‘I wanted to get to the Umschlagplatz at all costs in order to personally intervene on the spot regarding a few people who were taken to the Umschlagplatz. I put on a white band with the inscription «Umsiedlungsaktion»[2] and together with a group of Self-Help employees, laden with bread, I entered the Umschlagplatz. In a large square, fenced in with barbed wire, I saw a huge crowd pushing hard for the exit. Near the wires, I saw a weak Dr. Lipowski and his only daughter. I turned to the commander of the Umschlagplatz, a Jewish police officer Szmerling[3] (The Germans called him a Jewish executioner, and the Jews, due to his resemblance to the Italian marshal, «Balbo»). Then I intervened with him in the case of three people: in the case of Dr. Lipowski, the famous pianist Hanna Diksztajn and the famous painter Regina Mundlak. Szmerling promised to release these people and made an appointment with me to come to him in 3 hours. The second time I came back a few hours later, the situation was very different. Szmerling, the executioner of Warsaw Jews, had one of his fits of madness, he didn’t want to hear anything about any artists or scientists. When I started demanding vigorously, he took out his whip and started threatening me that I would go to Treblinka as well. The end was that Dr. Lipowski went to Treblinka.’[4]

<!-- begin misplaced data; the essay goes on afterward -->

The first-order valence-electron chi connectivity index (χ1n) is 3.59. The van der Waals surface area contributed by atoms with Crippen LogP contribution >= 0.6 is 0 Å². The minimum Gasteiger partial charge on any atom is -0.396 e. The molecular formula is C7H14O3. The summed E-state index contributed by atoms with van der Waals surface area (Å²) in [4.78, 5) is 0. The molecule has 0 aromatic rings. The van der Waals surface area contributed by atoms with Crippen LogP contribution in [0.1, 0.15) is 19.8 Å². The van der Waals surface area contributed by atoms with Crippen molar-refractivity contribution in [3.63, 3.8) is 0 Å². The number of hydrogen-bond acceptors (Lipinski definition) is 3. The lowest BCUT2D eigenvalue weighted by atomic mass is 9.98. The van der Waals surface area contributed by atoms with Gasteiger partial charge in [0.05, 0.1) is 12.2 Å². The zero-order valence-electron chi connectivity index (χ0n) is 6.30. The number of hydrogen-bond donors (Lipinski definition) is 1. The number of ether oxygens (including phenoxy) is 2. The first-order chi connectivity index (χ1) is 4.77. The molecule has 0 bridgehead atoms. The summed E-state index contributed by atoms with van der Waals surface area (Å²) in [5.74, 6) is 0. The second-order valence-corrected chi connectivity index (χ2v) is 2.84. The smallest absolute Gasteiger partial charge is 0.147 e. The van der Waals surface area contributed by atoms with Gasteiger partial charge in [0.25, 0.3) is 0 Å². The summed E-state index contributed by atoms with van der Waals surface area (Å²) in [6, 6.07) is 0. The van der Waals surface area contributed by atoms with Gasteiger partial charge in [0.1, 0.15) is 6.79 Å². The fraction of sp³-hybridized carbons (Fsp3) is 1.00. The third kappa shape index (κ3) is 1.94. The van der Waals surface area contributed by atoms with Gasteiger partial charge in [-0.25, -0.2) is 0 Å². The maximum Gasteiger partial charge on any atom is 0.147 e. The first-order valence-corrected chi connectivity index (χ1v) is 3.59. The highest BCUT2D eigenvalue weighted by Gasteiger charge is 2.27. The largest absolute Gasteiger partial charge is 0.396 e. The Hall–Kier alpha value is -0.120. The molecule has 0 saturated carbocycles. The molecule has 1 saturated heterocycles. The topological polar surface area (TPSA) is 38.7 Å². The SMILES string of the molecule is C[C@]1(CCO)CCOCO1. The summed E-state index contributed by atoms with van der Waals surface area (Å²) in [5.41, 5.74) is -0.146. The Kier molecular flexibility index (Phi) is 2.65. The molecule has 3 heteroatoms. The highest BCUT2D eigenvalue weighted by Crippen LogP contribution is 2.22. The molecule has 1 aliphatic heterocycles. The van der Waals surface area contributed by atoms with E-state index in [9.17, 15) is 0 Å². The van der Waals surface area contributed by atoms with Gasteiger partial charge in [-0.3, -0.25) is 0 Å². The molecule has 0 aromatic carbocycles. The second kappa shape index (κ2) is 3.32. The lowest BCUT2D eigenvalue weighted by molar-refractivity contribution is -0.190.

Jankiel Wiernik, one of the few survivors of Treblinka, recalled how he was deported on August 23: